The Dawn Chorus

Fresh Australian Feminism

Posts Tagged ‘media’

Best of the rest on PM Gillard

Posted by Nic Heath on June 25, 2010

Australia might be ‘tickled pink at having its first female prime minister’, but what else is being said about the dramatic leadership change that saw Kevin Rudd suddenly ousted by Julia Gillard this week? 

Eva Cox at Crikey sees Julia Gillard’s achievement as the first step, rather than the end point, for those desiring gender balance in positions of power: 

‘We will know we really have made progress when women in top positions become normal and not worthy of comment. It will also mean we get better leaders, not just because many are women, but because we no longer exclude good people because of their gender.’ (register to read) 

Also at Crikey Shakira Hussein warns us that Gillard’s ascension to the top job means that some will think that feminism is finished: 

‘The danger now (well, one of the dangers) is that feminists will be told that the battle is won, that anyone who is still on the battlefield is just a whinger, that if a woman can become prime minister, then we have no further reason to complain.’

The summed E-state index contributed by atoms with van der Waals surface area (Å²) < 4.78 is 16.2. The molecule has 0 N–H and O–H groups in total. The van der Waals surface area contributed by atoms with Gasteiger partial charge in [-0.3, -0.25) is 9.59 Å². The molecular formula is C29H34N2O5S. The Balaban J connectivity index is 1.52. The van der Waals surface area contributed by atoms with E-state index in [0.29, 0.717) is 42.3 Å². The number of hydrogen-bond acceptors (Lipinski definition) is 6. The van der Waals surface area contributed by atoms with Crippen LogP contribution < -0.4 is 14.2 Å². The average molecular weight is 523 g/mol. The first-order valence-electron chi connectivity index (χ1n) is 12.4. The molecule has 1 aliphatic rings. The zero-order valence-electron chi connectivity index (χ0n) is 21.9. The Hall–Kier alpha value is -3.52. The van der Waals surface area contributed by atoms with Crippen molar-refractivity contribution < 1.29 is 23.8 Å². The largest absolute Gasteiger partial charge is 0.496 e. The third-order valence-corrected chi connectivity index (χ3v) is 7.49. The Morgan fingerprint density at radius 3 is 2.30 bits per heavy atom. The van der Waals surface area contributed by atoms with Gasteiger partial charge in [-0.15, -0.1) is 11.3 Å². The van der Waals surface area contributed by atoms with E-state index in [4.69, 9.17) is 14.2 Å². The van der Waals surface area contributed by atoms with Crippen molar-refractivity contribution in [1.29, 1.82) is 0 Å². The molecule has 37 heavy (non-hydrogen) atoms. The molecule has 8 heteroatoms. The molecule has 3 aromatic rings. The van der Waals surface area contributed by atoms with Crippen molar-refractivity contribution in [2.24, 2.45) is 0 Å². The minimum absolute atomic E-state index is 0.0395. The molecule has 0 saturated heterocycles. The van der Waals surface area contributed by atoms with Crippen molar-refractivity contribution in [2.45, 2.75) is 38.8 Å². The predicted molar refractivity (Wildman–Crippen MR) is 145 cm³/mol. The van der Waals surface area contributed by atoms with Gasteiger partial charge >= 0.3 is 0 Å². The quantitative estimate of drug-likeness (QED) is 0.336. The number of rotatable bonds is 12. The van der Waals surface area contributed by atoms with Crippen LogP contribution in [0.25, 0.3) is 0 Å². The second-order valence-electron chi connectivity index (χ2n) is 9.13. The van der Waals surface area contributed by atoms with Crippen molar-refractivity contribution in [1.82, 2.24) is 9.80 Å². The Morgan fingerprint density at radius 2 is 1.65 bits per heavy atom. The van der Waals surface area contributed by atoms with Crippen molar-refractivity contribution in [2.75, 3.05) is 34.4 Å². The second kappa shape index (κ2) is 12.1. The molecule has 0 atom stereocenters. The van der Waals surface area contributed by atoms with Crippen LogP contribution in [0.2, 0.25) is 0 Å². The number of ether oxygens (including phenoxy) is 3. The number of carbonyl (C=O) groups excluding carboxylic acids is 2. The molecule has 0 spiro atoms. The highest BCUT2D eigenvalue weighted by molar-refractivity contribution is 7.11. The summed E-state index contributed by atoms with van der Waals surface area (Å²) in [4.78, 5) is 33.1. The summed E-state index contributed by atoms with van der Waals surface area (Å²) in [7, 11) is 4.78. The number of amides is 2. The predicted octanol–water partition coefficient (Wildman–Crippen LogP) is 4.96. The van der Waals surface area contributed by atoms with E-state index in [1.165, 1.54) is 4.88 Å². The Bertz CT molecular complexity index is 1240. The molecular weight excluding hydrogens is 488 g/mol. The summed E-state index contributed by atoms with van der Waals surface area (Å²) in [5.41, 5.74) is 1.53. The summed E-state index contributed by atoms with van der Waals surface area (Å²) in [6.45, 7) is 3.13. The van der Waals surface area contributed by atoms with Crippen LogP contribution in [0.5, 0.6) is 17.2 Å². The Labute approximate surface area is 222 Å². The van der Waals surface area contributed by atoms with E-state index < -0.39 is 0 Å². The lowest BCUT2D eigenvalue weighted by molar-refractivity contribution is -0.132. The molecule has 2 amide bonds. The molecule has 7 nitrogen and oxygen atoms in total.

Annabel Crabbe acknowledges the sense of hope that has accompanied Gillard’s promotion:  

‘The approbation of her colleagues, seasoned with a groundswell of genuine delight at the elevation of Australia’s first female prime minister, give her an opportunity to make the sort of progress that eluded her predecessor.’ 

Catriona Menzies-Pike at New Matilda considers Gillard’s momentous caucus win and is left seeking answers: 

‘Once the fuss dies down, some of these questions will be answered and a bigger one will emerge: are Australians really ready to elect a female prime minister? 

‘There’s no doubt that Gillard’s promotion is an important symbolic victory for Australian women. But is this the exemplary trajectory for female success? To act as deputy until those whom you have vehemently opposed act to support you?’ 

 The Australian’s Caroline Overington sees evidence of change stamped all over our new PM: